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Narita Airport

Tokyo – images of a city sparkling through starless nights and Japan’s international hub. Narita International Airport – international, though as I discovered at 12:30 am, certainly less accessible and international a place than Tokyo. You will be wearied by travel after arriving at Narita, but if you arrive by foot and hitchhike through the Narita hills as I did, you might find yourself sleepless.

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Narita airport is fit as a beacon for its fleet of incoming and outgoing flights, of such berth that it possesses two train stations. Though these stations shut at night, the eyelids of many stay open terminally.

a man sets up an airbed in Narita airport Japan

Mount Fuji and the Chureido Pagoda in Japan

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Terminal 3

My terminal was number 3, domestic and outbound.  After we were hitchhike hosted and dropped off, it was one in the morning. We followed the blue strip of AstroTurf, continuing outside for half-a-kilometer from the drop-off area inside.

Narita airport in Japan

LLC Terminal: Wandering the Empty Buildings

Terminal 3 is a LCC (Low Cost Carrier) terminal, while the actual building was built with minimal funding. The AstroTurf strip is one such cost-cutting measure against automated walkways. Gliding down like planes to a lengthy runway, we had an unswerving view of the peripheral surroundings. The lone open Lawson convenience store was stocking the shelves, and I bought some apple juice and spent some time talking to the unusually friendly cashier. Eyes peeled to apple white, we wandered along the AstroTurf lane.

astroturf lane in Narita airport Japan

Some people slept near the baggage-weigh stations and ticket kiosks, oblivious to all people nearby. Mid-travel midnight malaise was in their sleeping shapes.

Some people slept near the baggage-weigh stations and ticket kiosks in Narita airport Japan

Where that smooth AstroTurf diverts and fit for the restless, terminal 2 opened to a wide and phosphorescently-lit food court. Many sat and waited, one woman drumming on her phone playing a game. Seats were plenty, though those sleepier could hide under the table away from the beaming bulbs. Many had transparent mattresses, perhaps provided by the airport.

people sleeping in the food court of Narita airport Japan

The Food Court and Lounge

The food court functions as a 24-hour-lounge. Some wearing sports camp shirts chatted nearby until the restaurants opened their shutters at four in the morning. Although the space and other amenities are available through the night, you can munch on a burger or takoyaki for a meal beyond the normal three only after 4:00.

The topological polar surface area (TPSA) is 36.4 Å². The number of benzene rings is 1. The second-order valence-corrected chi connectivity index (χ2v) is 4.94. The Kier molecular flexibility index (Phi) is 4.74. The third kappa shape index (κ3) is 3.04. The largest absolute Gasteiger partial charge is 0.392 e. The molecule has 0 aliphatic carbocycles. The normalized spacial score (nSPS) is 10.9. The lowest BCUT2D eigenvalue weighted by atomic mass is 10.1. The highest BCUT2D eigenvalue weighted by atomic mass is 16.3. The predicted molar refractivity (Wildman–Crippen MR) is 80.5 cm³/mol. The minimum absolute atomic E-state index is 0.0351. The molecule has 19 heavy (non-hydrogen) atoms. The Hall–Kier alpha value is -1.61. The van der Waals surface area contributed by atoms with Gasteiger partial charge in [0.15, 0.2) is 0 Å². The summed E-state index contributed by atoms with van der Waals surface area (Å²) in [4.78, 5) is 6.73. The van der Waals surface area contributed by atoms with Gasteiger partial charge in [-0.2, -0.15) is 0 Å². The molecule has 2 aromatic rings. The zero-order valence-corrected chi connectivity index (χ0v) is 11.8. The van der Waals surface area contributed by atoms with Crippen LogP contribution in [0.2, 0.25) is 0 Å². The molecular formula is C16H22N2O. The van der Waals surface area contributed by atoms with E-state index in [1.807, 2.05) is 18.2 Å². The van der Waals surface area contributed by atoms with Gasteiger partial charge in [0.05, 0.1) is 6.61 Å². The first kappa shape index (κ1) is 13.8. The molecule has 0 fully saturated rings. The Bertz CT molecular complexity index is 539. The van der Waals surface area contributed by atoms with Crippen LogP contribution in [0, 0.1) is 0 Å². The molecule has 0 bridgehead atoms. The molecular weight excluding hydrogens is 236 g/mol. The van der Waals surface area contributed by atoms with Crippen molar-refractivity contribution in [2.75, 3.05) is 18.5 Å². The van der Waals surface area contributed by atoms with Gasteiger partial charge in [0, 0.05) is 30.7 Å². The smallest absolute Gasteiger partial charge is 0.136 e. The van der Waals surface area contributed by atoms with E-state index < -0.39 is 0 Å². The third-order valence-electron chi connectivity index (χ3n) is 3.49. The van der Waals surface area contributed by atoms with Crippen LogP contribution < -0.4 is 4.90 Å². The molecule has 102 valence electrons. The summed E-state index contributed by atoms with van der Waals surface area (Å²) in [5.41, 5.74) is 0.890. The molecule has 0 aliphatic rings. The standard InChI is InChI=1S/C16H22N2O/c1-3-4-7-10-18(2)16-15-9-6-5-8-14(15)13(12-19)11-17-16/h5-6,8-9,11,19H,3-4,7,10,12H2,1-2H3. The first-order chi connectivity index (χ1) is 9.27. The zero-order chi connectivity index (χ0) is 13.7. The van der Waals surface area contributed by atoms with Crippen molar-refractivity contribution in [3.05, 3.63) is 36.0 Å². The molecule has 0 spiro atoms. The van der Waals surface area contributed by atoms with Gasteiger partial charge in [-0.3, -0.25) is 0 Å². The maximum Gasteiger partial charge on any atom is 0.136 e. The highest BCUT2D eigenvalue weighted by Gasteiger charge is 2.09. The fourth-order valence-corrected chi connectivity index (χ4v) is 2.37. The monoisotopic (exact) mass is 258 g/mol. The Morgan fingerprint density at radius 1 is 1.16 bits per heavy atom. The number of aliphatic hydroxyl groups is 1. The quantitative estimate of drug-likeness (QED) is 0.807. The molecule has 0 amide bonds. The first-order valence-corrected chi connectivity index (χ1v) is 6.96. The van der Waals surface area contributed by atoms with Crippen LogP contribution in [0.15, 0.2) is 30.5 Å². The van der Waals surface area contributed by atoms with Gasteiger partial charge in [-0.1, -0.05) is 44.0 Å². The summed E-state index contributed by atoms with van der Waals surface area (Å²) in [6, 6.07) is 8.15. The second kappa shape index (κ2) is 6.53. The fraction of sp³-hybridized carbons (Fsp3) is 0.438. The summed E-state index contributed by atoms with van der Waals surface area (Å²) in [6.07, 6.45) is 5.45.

Charging stations line wide counter spaces in the food court. Water dispenses cleanly from nearby fountains; basic sustenance for the self and the cellular. Keeping yourself awake with a cool drink, you can keep the phone awake with good use. Narita offers free wi-fi, an amenity not as prevalent in Japan as other countries.

free wifi brochure in Narita airport Japan

Where to Sleep

When the eyes sag sleepy, Terminal 3 is also outfitted for a good sleep. Courtesy of the Muji brand, lounge sofas seeming more like leather-cushioned king-sized beds falling to the side of the food court. Use of these beds doesn’t require any fee. If you’d prefer tatami, you can stay in terminal 2.

Terminal two has both sleeping and reading spaces, and the Japan’s omnipresent energy source the vending machine. The sleeping space is characteristically Japanese: a small platform of bountiful tatami. I have slept on such mass bedding on ferry boats, and it permits a good stretch. While the Terminal 3 Lawson is open all hours, Terminal 2’s vending machines also offer “food, confectionery and ice cream.”

Narita airport Japan sign notice for overnight passengers

With Narita’s lengthy passageways, you might prefer staying at whichever terminal you arrive. Taking advantage of all its goodies, an overnight layover can be made into an exploratory sleepover.

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Ethan Cookman

Ethan Cookman

I've had a lot of time to think about my biography. About 25 years. I've also done things like study at university - Hofstra University and Kwansei Gakuin University. When I was a teacher at a children's school in Okayama (Japan), I didn't have so much time to think about my biography. So now I'm in Tokyo, writing my biography. I've been living in Japan for a year and a half, and enjoy puns, music, and sights (both insight and outside).

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